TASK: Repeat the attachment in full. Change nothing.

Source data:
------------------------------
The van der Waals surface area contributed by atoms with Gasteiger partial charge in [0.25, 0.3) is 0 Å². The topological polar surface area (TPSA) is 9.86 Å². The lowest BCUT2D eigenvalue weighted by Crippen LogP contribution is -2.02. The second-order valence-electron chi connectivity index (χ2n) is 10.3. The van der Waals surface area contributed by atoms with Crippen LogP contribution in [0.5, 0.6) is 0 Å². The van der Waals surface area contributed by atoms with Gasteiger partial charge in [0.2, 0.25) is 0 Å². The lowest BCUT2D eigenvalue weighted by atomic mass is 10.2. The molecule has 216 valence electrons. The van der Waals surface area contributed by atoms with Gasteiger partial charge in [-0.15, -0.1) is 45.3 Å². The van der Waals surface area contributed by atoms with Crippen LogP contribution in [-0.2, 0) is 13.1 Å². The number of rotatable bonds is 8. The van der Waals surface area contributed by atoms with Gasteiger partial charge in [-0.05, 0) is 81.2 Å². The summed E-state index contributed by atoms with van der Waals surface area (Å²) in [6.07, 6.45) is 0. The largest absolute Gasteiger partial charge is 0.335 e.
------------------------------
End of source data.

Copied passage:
The van der Waals surface area contributed by atoms with Gasteiger partial charge in [0.25, 0.3) is 0 Å². The topological polar surface area (TPSA) is 9.86 Å². The lowest BCUT2D eigenvalue weighted by Crippen LogP contribution is -2.02. The second-order valence-electron chi connectivity index (χ2n) is 10.3. The van der Waals surface area contributed by atoms with Crippen LogP contribution in [0.5, 0.6) is 0 Å². The van der Waals surface area contributed by atoms with Gasteiger partial charge in [0.2, 0.25) is 0 Å². The lowest BCUT2D eigenvalue weighted by atomic mass is 10.2. The molecule has 216 valence electrons. The van der Waals surface area contributed by atoms with Gasteiger partial charge in [-0.15, -0.1) is 45.3 Å². The van der Waals surface area contributed by atoms with Crippen LogP contribution in [-0.2, 0) is 13.1 Å². The number of rotatable bonds is 8. The van der Waals surface area contributed by atoms with Gasteiger partial charge in [-0.05, 0) is 81.2 Å². The summed E-state index contributed by atoms with van der Waals surface area (Å²) in [6.07, 6.45) is 0. The largest absolute Gasteiger partial charge is 0.335 e.